Full Disclosure Before You Read This Review: I am a massive fan of Halloween. I will not let it affect my judgement…too much.
For years, the Producer’s Cut of Halloween VI: The Curse of Michael Myers has been somewhat of a home media oddity, showing up on bootleg DVDs, torrent sites, and online forums. Finally, with the Complete Halloween Collection being released on Blu Ray last Fall, the Producer’s Cut came to Blu Ray in a studio mastered version with much better picture quality than the previously released bootlegs and fan-cut versions. However, for many collectors with the existing copies of the Halloween movies who do not want to shell out the money for the fairly expensive collection, there was still no way to view this Producer’s Cut at home. However, Lionsgate has bailed those collectors out with a new standalone release of the Producer’s Cut for a mere $7.99 at release day (now at $9.99); well worth it for a film that had previously never seen the light of day.
With over 70 minutes (This has been disputed. Wikipedia says 43, but the official release says 70) of footage not found in the theatrical cut, the Producer’s Cut feels like an entirely different movie at points, and adds a new spin to the Halloween saga which is a treat for fans of the franchise. Starring Paul Rudd in his first major movie role, along with Donald Pleasance reprising his role as Dr. Loomis, the Producer’s Cut of Halloween VI is one not to be missed. If you love Halloween but do not have the collection, I highly recommend going out and spending the money for the full collection, as it has dropped in price since release and will inevitably be on sale in October. Otherwise, I recommend at least shelling out the $8 for the standalone release of the Producer’s Cut. You will not be disappointed.
In the past, the Producer’s Cut did not have great picture quality because it was coming from hobbyists who were taking low quality source footage and creating their own personal releases of this film. Now, with the studio involved, the picture quality has increased dramatically, and based on other releases from the series, it is one of the most impressive. That is not saying a lot considering how bad the transfers of H20 and Resurrection were, but outside of the original three films, this is the best looking picture quality on a Halloween home release. However, it is still no Avatar. This is a mid-90s, low budget slasher film, and the picture quality reflects the budget and importance placed on this film when it was released. It is certainly passable and much more enjoyable than a bootleg, but in darker scenes the colors tend to run into a muddy sea of blacks and grays.
There is a decent amount of grain, which is a good thing for a film in that time period, but at times it becomes too much. Some of this was probably sourced from very low quality materials, and at times it looks as if an official DVD copy would do the film the same justice that the Blu Ray does. However, the better scenes benefit from Blu Ray, and in the end this is a film that was only $8 at release and there is no attempt by the studio to play this off as if it is the latest, greatest visual achievement. For the very low price, the picture quality is just fine, and it is great to finally view an official version of this cut.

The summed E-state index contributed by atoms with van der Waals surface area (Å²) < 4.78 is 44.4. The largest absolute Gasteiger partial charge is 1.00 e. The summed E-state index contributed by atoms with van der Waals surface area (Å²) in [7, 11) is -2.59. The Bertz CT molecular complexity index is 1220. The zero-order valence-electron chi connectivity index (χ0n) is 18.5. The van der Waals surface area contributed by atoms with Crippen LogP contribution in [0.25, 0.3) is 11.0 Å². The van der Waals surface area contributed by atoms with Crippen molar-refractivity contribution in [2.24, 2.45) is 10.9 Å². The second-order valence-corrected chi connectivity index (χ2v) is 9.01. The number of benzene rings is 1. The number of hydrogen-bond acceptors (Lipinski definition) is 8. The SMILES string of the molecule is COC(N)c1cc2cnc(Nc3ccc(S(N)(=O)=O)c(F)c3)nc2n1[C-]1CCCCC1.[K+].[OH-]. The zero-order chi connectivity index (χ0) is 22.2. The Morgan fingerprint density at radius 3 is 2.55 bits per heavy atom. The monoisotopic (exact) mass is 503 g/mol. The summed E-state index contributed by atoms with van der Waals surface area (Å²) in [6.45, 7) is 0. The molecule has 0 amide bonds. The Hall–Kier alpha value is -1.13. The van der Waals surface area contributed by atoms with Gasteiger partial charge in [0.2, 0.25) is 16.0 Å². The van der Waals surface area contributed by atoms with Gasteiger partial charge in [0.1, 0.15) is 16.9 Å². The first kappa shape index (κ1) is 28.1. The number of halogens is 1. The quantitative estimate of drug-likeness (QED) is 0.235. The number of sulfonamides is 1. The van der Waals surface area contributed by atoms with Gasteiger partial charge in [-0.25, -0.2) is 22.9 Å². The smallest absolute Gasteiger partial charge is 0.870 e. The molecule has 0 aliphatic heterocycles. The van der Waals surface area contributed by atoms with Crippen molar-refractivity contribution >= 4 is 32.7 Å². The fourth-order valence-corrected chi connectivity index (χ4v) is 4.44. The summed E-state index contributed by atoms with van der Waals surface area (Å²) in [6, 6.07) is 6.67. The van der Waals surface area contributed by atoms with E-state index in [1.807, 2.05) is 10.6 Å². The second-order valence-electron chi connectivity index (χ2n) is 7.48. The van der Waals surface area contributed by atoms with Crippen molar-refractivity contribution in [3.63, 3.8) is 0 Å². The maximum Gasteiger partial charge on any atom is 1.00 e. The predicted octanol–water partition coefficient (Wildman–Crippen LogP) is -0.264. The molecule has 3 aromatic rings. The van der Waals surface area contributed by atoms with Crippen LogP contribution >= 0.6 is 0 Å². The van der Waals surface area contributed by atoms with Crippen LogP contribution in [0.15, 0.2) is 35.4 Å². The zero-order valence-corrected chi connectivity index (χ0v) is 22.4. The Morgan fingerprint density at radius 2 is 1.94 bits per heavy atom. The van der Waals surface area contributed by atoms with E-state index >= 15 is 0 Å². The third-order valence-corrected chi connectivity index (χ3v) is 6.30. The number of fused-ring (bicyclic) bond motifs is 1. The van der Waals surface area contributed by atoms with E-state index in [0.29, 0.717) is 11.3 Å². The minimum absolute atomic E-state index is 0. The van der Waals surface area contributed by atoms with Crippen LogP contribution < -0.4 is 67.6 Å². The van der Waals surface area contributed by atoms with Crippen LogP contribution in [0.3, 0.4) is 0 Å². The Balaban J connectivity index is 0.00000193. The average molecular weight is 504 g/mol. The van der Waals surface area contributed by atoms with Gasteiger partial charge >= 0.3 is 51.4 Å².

PICTURE QUALITY SCORE: 3/5
Halloween VI: Producer’s Cut comes to Blu Ray with a solid 5.1 DTS-HD Master Audio track, a surprise to many who thought that an older, more obscure release like this would not get the full audio treatment that most other releases get. Many collector’s assumed it would get the same 2.0 track that the older Halloween’s all got, like H20 and Resurrection. So, getting this one in the mail on release day and seeing that sweet, sweet “5.1” in the specs on the back was a huge boost for a film for which I had very low expectations. The high pitched theme song sounds excellent on this track, and I honestly do not know if I have ever heard a bloody scream sound so good on a low budget horror release. For under $10, this is a much better option for a Halloween night movie marathon than nearly every other entry in the series outside of the original, II and III, which all received recent remasterings.
The solo bass track, which is non-existent in 2.0 tracks, is so important to horror films to build the tension and get your blood pumping, and The Producer’s Cut nails it. The deep bass sounds truly build a sense of dread and are a great addition to an already outstanding audio track. I had absolutely no problems hearing dialogue over the soundtrack, and the sound mixing was excellent. This is especially impressive considering where this cut could have ended up. For all that the picture quality is a bit lacking, the audio track more than makes up for it.
AUDIO SCORE: 4.5/5
This is a barebones release. Basically, for under $10 you get the Blu Ray and a digital copy, which is actually pretty cool because most times with a release like this they would skip the digital copy. I can’t complain. For me, getting the Blu Ray of the Producer’s Cut is extra enough. However, if you want more extras, the Complete Collection may better suit your needs.
EXTRAS SCORE: 1/5 (1 point for the digital copy)
OVERALL SCORE: 3.5/5
This is one that is well worth picking up if you are a fan of the series, horror in general, or just a good story. This was a film that was supposed to be one thing, turned into another because of budget cuts and studio interference, and now 20 years later we are getting the first official glimpse at what this film was always supposed to be. Also, it is part of another tidbit of movie history as this was the last film appearance of the great Donald Pleasence. He died shortly after filming concluded, and is certainly a horror icon and great actor in general.
I highly recommend this Blu Ray release, and would pick it up around Halloween when it will probably go on sale.